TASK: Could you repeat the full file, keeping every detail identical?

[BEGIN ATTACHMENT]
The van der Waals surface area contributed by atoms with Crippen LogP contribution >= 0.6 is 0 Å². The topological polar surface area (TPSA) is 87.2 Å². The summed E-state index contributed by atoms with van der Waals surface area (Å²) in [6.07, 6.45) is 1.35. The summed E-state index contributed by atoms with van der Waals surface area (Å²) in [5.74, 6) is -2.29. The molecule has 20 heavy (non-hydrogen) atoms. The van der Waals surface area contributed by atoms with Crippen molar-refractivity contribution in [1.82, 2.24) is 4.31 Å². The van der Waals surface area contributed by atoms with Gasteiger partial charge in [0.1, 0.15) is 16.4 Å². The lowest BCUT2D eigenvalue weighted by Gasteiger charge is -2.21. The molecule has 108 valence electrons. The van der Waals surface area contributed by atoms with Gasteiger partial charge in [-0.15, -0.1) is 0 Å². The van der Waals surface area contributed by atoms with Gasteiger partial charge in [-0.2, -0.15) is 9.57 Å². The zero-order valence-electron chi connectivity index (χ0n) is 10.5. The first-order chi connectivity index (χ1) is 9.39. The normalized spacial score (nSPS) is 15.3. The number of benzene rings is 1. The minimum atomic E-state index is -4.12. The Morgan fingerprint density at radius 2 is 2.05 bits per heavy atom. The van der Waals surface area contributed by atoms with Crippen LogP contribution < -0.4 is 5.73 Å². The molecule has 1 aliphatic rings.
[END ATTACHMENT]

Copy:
The van der Waals surface area contributed by atoms with Crippen LogP contribution >= 0.6 is 0 Å². The topological polar surface area (TPSA) is 87.2 Å². The summed E-state index contributed by atoms with van der Waals surface area (Å²) in [6.07, 6.45) is 1.35. The summed E-state index contributed by atoms with van der Waals surface area (Å²) in [5.74, 6) is -2.29. The molecule has 20 heavy (non-hydrogen) atoms. The van der Waals surface area contributed by atoms with Crippen molar-refractivity contribution in [1.82, 2.24) is 4.31 Å². The van der Waals surface area contributed by atoms with Gasteiger partial charge in [0.1, 0.15) is 16.4 Å². The lowest BCUT2D eigenvalue weighted by Gasteiger charge is -2.21. The molecule has 108 valence electrons. The van der Waals surface area contributed by atoms with Gasteiger partial charge in [-0.15, -0.1) is 0 Å². The van der Waals surface area contributed by atoms with Gasteiger partial charge in [-0.2, -0.15) is 9.57 Å². The zero-order valence-electron chi connectivity index (χ0n) is 10.5. The first-order chi connectivity index (χ1) is 9.39. The normalized spacial score (nSPS) is 15.3. The number of benzene rings is 1. The minimum atomic E-state index is -4.12. The Morgan fingerprint density at radius 2 is 2.05 bits per heavy atom. The van der Waals surface area contributed by atoms with Crippen LogP contribution < -0.4 is 5.73 Å². The molecule has 1 aliphatic rings.